School teachers using their home computers have been warned about the dangers of putting too much personal information on the internet.
Concerns were raised about teachers contacting pupils by e-mail, or communicating through social networking sites such as Bebo or Facebook.
Some fear that it could lead to the kind of accusations that have ruined careers in the past.
My response to this: no shit, Sherlock. And yet when I was surfing around one of these social networking sites the other day, searching for some photographs that a relative had posted, curiosity got the better of me and I did a search for my school name. I didn't want to snoop on pupils: that would feel so wrong, even if they do expose their private lives to such a public forum. But I wanted to see if any other staff used the site. And I must admit, I was surprised by how much information some of our staff members put up for all to see online.
But what was more surprising were the "friends" that these staff members linked to. At least half of them appeared to be present and past pupils of our school. I can understand that if you teach somebody for up to 7 years and they then go off to university and beyond, then you are curious about their future and how they get on with their adult lives. But where do you draw the line?
The General Teaching Council of Scotland is asking teachers to adhere to an agreement about using social networking sites. Usually I rankle at any intrusion the GTCs want to impose on us teachers, but I think they are right in this case. Here's what one of the teachers says at the BBC news article:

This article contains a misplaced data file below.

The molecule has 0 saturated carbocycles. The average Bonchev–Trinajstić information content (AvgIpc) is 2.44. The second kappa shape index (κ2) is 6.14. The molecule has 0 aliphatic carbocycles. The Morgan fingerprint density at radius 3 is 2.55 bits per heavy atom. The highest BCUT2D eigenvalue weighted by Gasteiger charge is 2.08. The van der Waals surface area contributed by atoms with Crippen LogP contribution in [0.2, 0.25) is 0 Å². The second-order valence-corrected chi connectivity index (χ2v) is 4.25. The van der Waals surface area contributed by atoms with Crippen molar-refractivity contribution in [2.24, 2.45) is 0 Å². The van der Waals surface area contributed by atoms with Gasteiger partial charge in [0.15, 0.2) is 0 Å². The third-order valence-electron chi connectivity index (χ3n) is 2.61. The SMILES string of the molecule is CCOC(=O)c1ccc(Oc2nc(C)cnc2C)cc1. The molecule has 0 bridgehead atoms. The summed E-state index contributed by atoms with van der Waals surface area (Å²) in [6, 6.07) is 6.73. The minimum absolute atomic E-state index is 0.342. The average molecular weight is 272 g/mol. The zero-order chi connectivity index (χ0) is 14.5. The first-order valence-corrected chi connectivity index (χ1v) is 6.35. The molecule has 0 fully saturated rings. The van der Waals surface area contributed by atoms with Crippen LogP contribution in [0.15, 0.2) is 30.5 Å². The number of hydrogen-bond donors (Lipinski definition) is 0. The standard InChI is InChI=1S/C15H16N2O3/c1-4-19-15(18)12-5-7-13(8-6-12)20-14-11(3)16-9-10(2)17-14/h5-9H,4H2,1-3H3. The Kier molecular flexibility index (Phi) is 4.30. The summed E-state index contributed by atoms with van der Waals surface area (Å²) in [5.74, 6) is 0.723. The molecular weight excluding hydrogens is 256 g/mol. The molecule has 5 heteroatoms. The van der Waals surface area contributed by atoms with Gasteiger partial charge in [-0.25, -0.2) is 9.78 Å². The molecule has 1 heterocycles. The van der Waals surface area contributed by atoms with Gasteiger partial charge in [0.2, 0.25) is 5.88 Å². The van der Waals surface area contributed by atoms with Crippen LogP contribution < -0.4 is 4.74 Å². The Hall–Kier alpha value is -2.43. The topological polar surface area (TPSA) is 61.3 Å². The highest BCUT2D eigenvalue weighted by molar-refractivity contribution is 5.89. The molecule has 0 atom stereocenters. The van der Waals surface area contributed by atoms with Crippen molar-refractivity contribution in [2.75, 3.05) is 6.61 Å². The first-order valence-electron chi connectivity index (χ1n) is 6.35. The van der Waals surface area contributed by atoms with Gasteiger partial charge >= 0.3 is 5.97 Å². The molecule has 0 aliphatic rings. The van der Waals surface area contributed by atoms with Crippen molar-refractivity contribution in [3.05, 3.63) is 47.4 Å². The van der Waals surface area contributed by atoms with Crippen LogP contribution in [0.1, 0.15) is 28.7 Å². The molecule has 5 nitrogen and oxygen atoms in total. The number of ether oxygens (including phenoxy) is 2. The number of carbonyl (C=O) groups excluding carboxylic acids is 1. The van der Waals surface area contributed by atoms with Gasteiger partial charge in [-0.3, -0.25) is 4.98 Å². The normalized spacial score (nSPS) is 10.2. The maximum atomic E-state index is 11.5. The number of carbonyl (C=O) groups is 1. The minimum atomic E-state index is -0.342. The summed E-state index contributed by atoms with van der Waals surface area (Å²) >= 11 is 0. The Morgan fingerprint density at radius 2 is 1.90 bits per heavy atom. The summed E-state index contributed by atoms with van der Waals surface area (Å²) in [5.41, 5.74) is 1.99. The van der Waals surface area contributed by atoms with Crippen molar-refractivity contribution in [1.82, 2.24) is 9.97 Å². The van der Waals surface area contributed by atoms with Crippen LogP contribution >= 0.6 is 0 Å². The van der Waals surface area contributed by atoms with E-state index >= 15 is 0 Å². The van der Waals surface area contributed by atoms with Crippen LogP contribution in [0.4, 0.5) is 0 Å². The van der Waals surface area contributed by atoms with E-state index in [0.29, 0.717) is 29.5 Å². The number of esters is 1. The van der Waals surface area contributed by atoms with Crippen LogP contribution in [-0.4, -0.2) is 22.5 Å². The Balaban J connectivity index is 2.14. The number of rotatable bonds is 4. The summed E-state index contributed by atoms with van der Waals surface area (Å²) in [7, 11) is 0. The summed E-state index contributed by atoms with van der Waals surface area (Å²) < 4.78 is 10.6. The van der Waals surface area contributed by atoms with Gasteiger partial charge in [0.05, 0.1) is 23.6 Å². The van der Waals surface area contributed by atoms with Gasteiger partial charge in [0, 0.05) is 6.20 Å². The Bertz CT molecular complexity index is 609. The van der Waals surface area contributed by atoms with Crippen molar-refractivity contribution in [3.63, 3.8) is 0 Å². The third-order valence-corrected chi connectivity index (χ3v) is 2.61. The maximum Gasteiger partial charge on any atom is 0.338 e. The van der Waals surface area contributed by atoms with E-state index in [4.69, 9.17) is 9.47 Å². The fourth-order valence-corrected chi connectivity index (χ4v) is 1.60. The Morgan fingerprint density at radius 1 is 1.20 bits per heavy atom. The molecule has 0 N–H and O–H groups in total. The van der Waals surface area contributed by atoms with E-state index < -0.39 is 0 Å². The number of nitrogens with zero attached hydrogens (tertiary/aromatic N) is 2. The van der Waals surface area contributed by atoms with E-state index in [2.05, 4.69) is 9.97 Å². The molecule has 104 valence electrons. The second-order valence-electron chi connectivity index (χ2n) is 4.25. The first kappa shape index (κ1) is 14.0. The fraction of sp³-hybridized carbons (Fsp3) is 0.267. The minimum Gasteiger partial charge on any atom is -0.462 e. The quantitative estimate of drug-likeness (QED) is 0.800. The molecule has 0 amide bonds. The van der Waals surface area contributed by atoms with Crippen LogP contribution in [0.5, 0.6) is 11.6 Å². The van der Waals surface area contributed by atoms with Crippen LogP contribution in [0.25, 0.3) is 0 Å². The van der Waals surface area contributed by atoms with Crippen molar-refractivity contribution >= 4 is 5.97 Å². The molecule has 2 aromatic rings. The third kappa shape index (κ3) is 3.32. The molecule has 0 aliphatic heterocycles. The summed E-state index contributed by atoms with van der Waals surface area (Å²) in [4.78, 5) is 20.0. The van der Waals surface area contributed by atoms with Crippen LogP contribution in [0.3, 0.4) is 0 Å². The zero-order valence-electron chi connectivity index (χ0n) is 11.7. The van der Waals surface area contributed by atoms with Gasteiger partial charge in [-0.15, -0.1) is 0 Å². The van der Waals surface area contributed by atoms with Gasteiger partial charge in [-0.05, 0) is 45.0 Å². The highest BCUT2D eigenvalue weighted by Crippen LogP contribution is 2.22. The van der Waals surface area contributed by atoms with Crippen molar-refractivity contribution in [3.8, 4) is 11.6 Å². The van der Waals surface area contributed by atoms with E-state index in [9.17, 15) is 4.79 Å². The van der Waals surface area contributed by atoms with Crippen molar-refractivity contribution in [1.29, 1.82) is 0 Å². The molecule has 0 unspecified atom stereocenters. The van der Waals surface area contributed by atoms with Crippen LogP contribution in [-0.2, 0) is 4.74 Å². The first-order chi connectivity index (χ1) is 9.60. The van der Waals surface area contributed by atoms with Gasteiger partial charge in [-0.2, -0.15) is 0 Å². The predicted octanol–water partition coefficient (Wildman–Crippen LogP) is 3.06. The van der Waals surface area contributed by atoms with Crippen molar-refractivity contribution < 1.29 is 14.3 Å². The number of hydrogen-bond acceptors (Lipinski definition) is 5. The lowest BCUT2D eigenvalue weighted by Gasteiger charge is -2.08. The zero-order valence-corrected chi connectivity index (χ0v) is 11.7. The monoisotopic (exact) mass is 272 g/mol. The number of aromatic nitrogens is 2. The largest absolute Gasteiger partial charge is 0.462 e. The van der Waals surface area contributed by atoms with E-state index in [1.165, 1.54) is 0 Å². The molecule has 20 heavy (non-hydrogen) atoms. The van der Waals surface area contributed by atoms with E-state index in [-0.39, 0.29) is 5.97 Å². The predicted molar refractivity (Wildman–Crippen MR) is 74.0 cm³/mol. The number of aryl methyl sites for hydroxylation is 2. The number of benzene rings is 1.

"There are some new technology issues that do come up. A friend of mine had a social networking page and was recently approached by a pupil to become their friend, to which they rapidly replied: 'no thanks'.
"In rural areas, where teachers live within the catchment areas of the school or perhaps have children who go to the same school, they may have pupils who are friends with their children and maybe even visit their house.
"At what point does it become the teacher/pupil relationship, or one of the friend's parent?
"There has to be a balance between building a rapport with pupils, but also maintaining a distance and a level of formality.
"There is always an element of naivety, particularly with those who are new to the profession, but this new code will benefit us and protect us."